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  1. #11
    polyglot's Avatar
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    If you need really long exposures, Provia has excellent reciprocity characteristics. I've done multi-minute exposures with no major issues.

    (anologuers stop reading now, but this is relevant for posting gallery & example shots to APUG)
    Have a look at the gimp and imagemagick for free high-quality resizing and other editing without watermarks. They work fine with gigapixel images (enough for 4x5 and 8x10 scans) if you have the memory; if you don't then they just run slowly due to paging stuff to/from disc.

  2. #12
    Lee L's Avatar
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    Quote Originally Posted by DWThomas View Post
    I'm pretty convinced the exposure numbers from Pinhole Designer for Delta 100 were overcooked, based on my limited experience.
    I've run the numbers on Pinhole Designer, and for many (perhaps most) of the films, the suggested adjustments are in line with the outdated manufacturers' adjustments.

    Lee

  3. #13
    Perry Way's Avatar
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    Okay, I'm back again with more long term results, for those interested.

    Ektachrome E100-anything does not appear to be well suited for low light pinhole work with the Zero Image in 25 or 50 mm setup. I think it would be difficult to work with this film on those Zero Image 120 Roll film cameras too. The vignetting is highly exaggerated with the Ektachrome to the point you will lose about half your surface area or more due to blackout vignetting. A lot of the kinds of compositions one would use with ultra wide angle pinhole make for naturally darker regions anyway under most lighting conditions. There seems to be an extra curve for Ektachrome, particularly in dark regions of blues and browns, reds, yellows. Greens seem to pop up above the rest, or maybe it's because it's unusually green this year in California.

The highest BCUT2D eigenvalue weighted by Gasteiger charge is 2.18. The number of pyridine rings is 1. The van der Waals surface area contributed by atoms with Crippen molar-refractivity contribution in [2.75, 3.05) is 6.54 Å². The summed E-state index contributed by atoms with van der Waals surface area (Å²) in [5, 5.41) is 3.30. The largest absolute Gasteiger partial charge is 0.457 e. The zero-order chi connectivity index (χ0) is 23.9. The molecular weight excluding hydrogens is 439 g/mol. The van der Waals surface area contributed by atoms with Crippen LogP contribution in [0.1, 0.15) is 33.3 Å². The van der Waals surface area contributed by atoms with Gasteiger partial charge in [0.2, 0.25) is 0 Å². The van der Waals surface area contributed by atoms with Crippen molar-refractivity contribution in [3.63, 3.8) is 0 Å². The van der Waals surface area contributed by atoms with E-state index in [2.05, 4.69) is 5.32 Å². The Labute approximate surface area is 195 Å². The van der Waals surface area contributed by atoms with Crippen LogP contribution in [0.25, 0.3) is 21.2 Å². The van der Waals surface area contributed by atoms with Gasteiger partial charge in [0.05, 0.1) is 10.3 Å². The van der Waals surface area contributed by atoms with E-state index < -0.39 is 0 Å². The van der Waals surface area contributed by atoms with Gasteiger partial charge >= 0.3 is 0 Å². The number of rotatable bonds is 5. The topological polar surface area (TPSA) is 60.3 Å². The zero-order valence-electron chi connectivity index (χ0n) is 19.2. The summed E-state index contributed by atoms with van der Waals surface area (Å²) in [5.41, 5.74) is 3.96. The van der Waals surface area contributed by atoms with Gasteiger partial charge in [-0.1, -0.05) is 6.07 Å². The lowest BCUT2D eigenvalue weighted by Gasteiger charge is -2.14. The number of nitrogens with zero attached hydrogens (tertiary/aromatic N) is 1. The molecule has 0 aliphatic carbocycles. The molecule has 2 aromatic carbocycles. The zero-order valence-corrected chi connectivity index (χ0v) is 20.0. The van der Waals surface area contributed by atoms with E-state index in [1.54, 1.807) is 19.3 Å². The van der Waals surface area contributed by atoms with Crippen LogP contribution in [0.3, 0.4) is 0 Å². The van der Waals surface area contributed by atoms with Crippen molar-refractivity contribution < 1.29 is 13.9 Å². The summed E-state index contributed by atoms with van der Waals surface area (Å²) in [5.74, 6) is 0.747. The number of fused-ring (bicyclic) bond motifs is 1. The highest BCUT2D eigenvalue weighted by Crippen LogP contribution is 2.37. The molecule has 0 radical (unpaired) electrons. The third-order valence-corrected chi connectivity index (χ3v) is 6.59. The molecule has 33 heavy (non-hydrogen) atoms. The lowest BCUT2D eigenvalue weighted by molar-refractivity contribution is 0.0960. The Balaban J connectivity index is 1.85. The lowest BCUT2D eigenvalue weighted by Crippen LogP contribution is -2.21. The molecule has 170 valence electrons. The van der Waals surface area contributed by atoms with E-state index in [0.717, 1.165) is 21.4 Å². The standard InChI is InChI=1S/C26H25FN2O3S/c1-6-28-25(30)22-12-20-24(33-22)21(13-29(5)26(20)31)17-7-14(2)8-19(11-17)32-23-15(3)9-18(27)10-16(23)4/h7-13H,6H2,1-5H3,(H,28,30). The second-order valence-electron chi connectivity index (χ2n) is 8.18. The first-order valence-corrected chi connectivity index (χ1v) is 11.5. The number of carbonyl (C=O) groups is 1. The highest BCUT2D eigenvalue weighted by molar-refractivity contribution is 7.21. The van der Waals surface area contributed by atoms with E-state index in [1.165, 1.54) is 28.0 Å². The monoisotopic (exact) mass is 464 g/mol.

Second thing to take note of, Ektachrome does in fact have a reciprocity effect and it is mighty steep once it begins. I haven't yet found the sweet spot but I doubt that you can use the approach Kodak supplies on their fact sheet. That, in my opinion, could only apply to lensed environments because I actually attempted to use their figures this past weekend and man they are so off! I have to go reshoot half of these 18 I just developed, if I want those shots. Oh, I probably will too, now that I know what I know, I'm going to treat low light situations like in a Redwood grove with a gushing stream waterfalling all over the place just a wee bit different.

    I could rewind the figures and find out what factor was applied to get the figures that Pinhole Designer has for TMax100, but I might blow a circuit with that kind of math. Anyhow, when TMax100 is 5 seconds, Ektachrome seems to be 4 seconds. When TMax100 is 30 seconds, Ektachrome seems to be about 15 seconds. When TMax100 is 1 minute this is where I am failing big time. I know that 1 minute it way too overexposed because I have a few slides that scream loudly because of blocking in the sky and complete lack of blue in that region. The trouble I'm finding is finding the right place to draw this curve. But I will continue to report my findings. Believe me there will be findings because I'm shooting a heck of a lot of film these days. And I have a lot in the freezer still and know where to get a lot more for the same low price (how does $1.75 a sheet sound on Readyload 4x5's? )
    I love the wilderness and I love my trail cameras, all Fuji's! :) GA645, GW690 III, and the X100 which I think is the best trail camera ever invented (to date).

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